The Korean textbooks glaze over the Comfort Women. Japanese textbooks
fail to mention that part of their history. But there is hope. In terms of people who visit the comfort house, the majority of them are Japanese. Students come with their teachers to learn about what happened to the Comfort Women during the Second World War.

One of the things that struck me the most was the fact that basically any woman over the age of 65 living in Korea could have been a Comfort Woman. This makes me look at the old women who push through crowds with seemingly no concern about others with a new eye. Suddenly these women are not just 아줌마 (adjumas), but they are women who may have lost everything when the Japanese invaded their country.

I had first heard about Comfort Women when I saw the Vagina Monologues at my university. I later picked up a book at a used bookstore for a dollar about Comfort Women. (I bought it because I had remembered hearing about them during the Vagina Monologues). Other than those two encounters I had never heard of Comfort Women before. I don’t remember every studying about these women in my history classes, and I took a lot of history classes, I have a minor in history! I have a real interest in both World Wars, but hadn’t heard about these women. Now, I know that there are a lot of things that happened during the Second World War, so much that courses can’t cover everything…. but I feel like I should have been told at some point. I took quite a few courses dealing with the Second World War in university: the history of the holocaust, war and peace in Britain during the 20th century, Canada’s role in the Second World War… and yet, none of these courses even mentioned Comfort Women

I know that there are terrible things happening all over the world these days – children are abducted and forced to become child soldiers or sex slaves, people are suffering through the after-effects of earthquakes and tornadoes, and thousands are dying in gencides that are approved but their governments. Some times it feels like the world is falling apart. But I truly believe that education about the past can help to change the actions of our future. I remember my grade eight history teacher telling us that one of the reasons we learn about history is so that we can try to stop things from being repeated in the future. This is an idealistic point of view, but I do believe that there is some truth in it. I have to believe there is some truth in it.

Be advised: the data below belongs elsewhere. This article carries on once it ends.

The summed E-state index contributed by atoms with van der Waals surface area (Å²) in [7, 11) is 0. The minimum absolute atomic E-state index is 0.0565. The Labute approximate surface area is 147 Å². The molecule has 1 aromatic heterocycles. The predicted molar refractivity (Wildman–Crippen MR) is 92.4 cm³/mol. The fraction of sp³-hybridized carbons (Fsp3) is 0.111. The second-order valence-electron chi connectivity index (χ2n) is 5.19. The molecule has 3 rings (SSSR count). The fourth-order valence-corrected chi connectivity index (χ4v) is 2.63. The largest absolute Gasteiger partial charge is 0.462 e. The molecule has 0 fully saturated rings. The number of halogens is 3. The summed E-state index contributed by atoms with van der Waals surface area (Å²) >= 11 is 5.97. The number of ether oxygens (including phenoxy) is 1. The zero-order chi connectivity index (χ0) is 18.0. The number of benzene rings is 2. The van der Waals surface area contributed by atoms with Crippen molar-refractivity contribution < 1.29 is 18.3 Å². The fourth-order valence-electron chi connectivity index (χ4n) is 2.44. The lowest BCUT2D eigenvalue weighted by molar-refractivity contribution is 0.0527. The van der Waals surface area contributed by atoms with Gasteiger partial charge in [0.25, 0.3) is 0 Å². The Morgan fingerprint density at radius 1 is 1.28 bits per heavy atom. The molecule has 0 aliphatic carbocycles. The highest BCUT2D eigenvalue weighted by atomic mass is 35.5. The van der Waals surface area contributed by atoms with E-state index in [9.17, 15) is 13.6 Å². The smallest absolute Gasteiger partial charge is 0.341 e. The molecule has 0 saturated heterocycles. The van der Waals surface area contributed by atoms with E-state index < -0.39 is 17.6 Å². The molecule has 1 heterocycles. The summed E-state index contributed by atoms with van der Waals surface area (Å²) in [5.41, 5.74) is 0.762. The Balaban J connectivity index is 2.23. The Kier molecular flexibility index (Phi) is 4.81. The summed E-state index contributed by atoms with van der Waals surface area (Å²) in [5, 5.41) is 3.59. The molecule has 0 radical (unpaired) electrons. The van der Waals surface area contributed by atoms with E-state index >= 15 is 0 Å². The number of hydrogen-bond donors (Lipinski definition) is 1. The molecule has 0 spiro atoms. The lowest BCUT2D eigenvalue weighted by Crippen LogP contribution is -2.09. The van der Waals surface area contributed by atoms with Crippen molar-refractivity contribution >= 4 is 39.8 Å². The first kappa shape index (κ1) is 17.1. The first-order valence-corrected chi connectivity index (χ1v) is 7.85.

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~ by dawseng on June 23, 2008.

3 Responses to “Comfort Women”

  1. Thank you for this thoughtful post. I had never heard of ‘comfort women’ before reading this. Unbelievable what humans are capable of doing to eachother. It gives me incredible sadness but, as you said, I am hopeful at the same time that this someday might never happen again.

  2. Before comfort stations were created, there was an incident where Japanese soldiers invading China pillaged a small village and brutally raped and murdered many of the women. As Japan was, at that time, attempting to colonize China, this produced a lot of bad “press”. So the Japanese wanted to create a way for their soldiers to satisfy themselves – hence the comfort stations.

    It’s sadly ironic that in attempting to avoid the random outbreaks of brutal rape and murder, the Japanese simply created a systematic way of doing so.

    -jeff

  3. Thanks for the inspiration!